What it means for us is that we can expect a steady stream of high-profile reprints popping up in large Standard sets. If it can go through Standard, it will go through Standard. Why give cards straight to Modern players in a set like Modern Masters when you can make Standard players buy them too?
Of course, not everything is fit for Standard. Cards that really would wreck the format, would subtract substantially from Limited playability, or feel badly out of place flavor-wise can go straight to the supplemental products. You risk hurting sales as much as helping if you get too ambitious.
If we extrapolate this line of thinking, we come to the conclusion that the enemy fetches will not be in Modern Masters II (but will instead be in Standard at some point). We also come to the general conclusion that things left out of reprint sets have a higher-than-usual chance of showing up in Standard at some point. [card]Damnation[/card] seems like a good possibility in this category.
Let’s take it to the extreme, just for fun. [card]Wasteland[/card] was left out of Vintage Masters for a reason, but you can be sure Wizards is going to cash in on this gem. Is it crazy to consider the Standard implications? If it is ever going to be viable, a Standard where the best mana-fixing involves fetching basic lands would be the place. [card]Wasteland[/card] would keep all the rest of the duals from Khans in check while allowing fetches to do their thing.
I’m sure the chances of [card]Wasteland[/card] in Standard are very small. The point here is that Wizards will surely consider it because that is the highest payout. They will probably conclude that it is too powerful and put it in a Commander product at some point (or something along those lines).
If Wizards can’t put a card through Standard, the next best option is a reprint set like Modern Masters, Vintage Masters, or Conspiracy (I realize that set had some new cards).
Reprint sets are great for Wizards for a few reasons. The first is that a draftable set appeals to some people on that basis alone, widening the audience. In other words, you don’t have to play Modern Constructed or care about the reprints at all to enjoy Modern Masters. Very enfranchised players that wouldn’t pay much attention to a product like Planechase dive right into these reprint sets. These sets (although not Conspiracy), also have a nice synergy with Magic Online.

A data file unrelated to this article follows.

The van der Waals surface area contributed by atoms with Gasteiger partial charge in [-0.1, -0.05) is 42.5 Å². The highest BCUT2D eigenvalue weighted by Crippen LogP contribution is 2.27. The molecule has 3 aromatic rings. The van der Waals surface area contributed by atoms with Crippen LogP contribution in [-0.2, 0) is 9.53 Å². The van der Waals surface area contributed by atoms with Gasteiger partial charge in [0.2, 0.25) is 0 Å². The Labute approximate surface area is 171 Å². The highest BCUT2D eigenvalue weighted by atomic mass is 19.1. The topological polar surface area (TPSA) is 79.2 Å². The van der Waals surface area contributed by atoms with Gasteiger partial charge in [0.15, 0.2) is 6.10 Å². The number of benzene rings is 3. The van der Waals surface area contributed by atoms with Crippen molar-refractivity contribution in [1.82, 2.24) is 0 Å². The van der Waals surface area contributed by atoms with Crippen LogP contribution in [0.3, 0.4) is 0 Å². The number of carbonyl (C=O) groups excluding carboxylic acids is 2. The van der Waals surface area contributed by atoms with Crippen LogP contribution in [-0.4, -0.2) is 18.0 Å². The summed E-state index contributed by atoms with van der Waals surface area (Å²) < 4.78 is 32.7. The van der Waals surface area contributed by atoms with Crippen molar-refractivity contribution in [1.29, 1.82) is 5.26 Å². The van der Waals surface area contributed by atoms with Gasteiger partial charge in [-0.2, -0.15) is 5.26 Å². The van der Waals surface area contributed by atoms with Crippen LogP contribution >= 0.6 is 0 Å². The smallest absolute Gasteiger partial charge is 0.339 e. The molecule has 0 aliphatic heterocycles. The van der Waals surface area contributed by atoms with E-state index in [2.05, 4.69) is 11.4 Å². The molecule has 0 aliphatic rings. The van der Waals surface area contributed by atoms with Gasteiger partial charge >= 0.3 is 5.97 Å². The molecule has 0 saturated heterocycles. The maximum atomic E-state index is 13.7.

The next reason is that reprint sets are a much less efficient way for players to get the reprints they need. If [card]Tarmogoyf[/card] was in a Commander deck, essentially anyone could buy a ‘Goyf at $30 retail. Instead, it was a mythic rare in Modern Masters, so it appeared in one out of every 120 packs (one mythic in every eight packs, with one-in-fifteen shot at that mythic being a [card]Tarmogoyf[/card]).
Did I mention reprint sets are great for Wizards because they can charge $7 per pack?
On average, Wizards booked $840 of sales of Modern Masters packs for each [card]Tarmogoyf[/card] put into circulation. That’s a bit more than the $30 for Commander decks. This means that players have to dump a lot more money into their reprints in a reprint set.
The “special” rarity in Vintage Masters was born out of this very favorable math. I do not think we have seen the last of it.
The final reason that reprint sets are great for Wizards is that they are inexpensive to produce. They need zero designers, zero creative, and just a few developers to make the set out of existing pieces. This almost seems like the type of thing developers do in their free time, to be honest. Instead of dedicating most of your R&D team to making a new set for a year, you can throw Adam Prosak and Ian Duke in a conference room with a laptop, have them put together what is essentially a cube with rarities, and then sell the packs for twice as much as your current Standard set.
Vintage Masters had to be even more profitable than Modern Masters (on margin, surely it didn’t outsell it) because Wizards didn’t even have to print physical cards!
I expect that we will see a draftable supplemental product virtually every year going forward. These sets will be all or mostly reprints. As long as a card has significant equity in the secondary market, I think Wizards will include it (unless they are printing it somewhere else). So I’m predicting [card]Tarmogoyf[/card] and [card]Dark Confidant[/card] in Modern Masters II. I also expect that Wizards will experiment with stretching rarities even further in paper products. I’m not sure if the company will decide that Modern Masters II is the right time to try it, but it is a great way to preserve equity for future reprint sets.
Finally, I want to point out that none of these strategies work unless you have product on the shelves. This may already be obvious, but I strongly feel that we have seen the last of the ultra-limited print run. Any demand that goes unsatisfied due to a limited print-run just creates equity in the secondary market. Wizards is trying to harvest that equity, not create more.
I expect Modern Masters II to be quite a bit easier to get than the first one. From the Vault sets and Commander decks are already much easier to get then they used to be, and I doubt we’ll see another attempt at a Commander’s Arsenal.
I wouldn’t rule out a straight reprint of the original Modern Masters in the new frame at some point, either. We see this thought process in action already with the Duel Deck Anthology. If there is still demand out there for the first set (and $400 booster boxes indicate there is) and the set was already all reprints, why the heck not? Of course, I would revise my prediction of ‘Goyf and Bob being in the second set if the first one is scheduled to hit the market again.
That’s my take on the Wizards of the Coast reprint strategy. If the reception to this article is reasonably good, I will probably write a similar article for Magic Online. Let me know if you are interested in that.
Thanks for reading.